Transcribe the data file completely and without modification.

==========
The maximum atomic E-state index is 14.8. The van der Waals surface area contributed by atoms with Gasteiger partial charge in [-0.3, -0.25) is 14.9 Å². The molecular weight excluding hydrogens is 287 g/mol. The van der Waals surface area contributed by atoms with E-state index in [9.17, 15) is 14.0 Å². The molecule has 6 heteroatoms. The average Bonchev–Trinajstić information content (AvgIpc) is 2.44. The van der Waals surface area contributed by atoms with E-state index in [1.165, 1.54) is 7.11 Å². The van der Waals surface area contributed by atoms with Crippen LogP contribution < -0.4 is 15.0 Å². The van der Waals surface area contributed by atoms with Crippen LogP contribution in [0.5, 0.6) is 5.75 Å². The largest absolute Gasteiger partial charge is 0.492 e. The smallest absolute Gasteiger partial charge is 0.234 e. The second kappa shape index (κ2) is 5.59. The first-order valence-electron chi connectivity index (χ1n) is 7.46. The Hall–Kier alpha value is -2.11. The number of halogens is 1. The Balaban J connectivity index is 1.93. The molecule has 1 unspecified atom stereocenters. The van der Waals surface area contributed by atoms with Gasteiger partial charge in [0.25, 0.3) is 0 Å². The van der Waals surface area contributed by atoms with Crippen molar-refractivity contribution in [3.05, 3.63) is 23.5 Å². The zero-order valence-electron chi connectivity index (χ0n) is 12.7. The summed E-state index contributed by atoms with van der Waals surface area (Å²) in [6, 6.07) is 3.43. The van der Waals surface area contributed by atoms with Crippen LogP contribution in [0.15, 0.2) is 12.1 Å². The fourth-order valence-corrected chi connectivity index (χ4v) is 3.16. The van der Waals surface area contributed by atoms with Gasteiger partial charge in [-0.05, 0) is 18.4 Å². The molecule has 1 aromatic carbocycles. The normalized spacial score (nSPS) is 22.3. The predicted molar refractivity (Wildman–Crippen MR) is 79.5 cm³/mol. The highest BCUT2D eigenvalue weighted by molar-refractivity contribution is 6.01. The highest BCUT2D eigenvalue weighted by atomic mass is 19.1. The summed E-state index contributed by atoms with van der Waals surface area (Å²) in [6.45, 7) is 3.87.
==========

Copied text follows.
The maximum atomic E-state index is 14.8. The van der Waals surface area contributed by atoms with Gasteiger partial charge in [-0.3, -0.25) is 14.9 Å². The molecular weight excluding hydrogens is 287 g/mol. The van der Waals surface area contributed by atoms with E-state index in [9.17, 15) is 14.0 Å². The molecule has 6 heteroatoms. The average Bonchev–Trinajstić information content (AvgIpc) is 2.44. The van der Waals surface area contributed by atoms with E-state index in [1.165, 1.54) is 7.11 Å². The van der Waals surface area contributed by atoms with Crippen LogP contribution < -0.4 is 15.0 Å². The van der Waals surface area contributed by atoms with Crippen LogP contribution in [0.5, 0.6) is 5.75 Å². The largest absolute Gasteiger partial charge is 0.492 e. The smallest absolute Gasteiger partial charge is 0.234 e. The second kappa shape index (κ2) is 5.59. The first-order valence-electron chi connectivity index (χ1n) is 7.46. The Hall–Kier alpha value is -2.11. The number of halogens is 1. The Balaban J connectivity index is 1.93. The molecule has 1 unspecified atom stereocenters. The van der Waals surface area contributed by atoms with Gasteiger partial charge in [0.25, 0.3) is 0 Å². The van der Waals surface area contributed by atoms with Crippen molar-refractivity contribution in [3.05, 3.63) is 23.5 Å². The zero-order valence-electron chi connectivity index (χ0n) is 12.7. The summed E-state index contributed by atoms with van der Waals surface area (Å²) in [6, 6.07) is 3.43. The van der Waals surface area contributed by atoms with Crippen LogP contribution in [0.15, 0.2) is 12.1 Å². The fourth-order valence-corrected chi connectivity index (χ4v) is 3.16. The van der Waals surface area contributed by atoms with Gasteiger partial charge in [-0.05, 0) is 18.4 Å². The molecule has 1 aromatic carbocycles. The normalized spacial score (nSPS) is 22.3. The predicted molar refractivity (Wildman–Crippen MR) is 79.5 cm³/mol. The highest BCUT2D eigenvalue weighted by molar-refractivity contribution is 6.01. The highest BCUT2D eigenvalue weighted by atomic mass is 19.1. The summed E-state index contributed by atoms with van der Waals surface area (Å²) in [6.45, 7) is 3.87.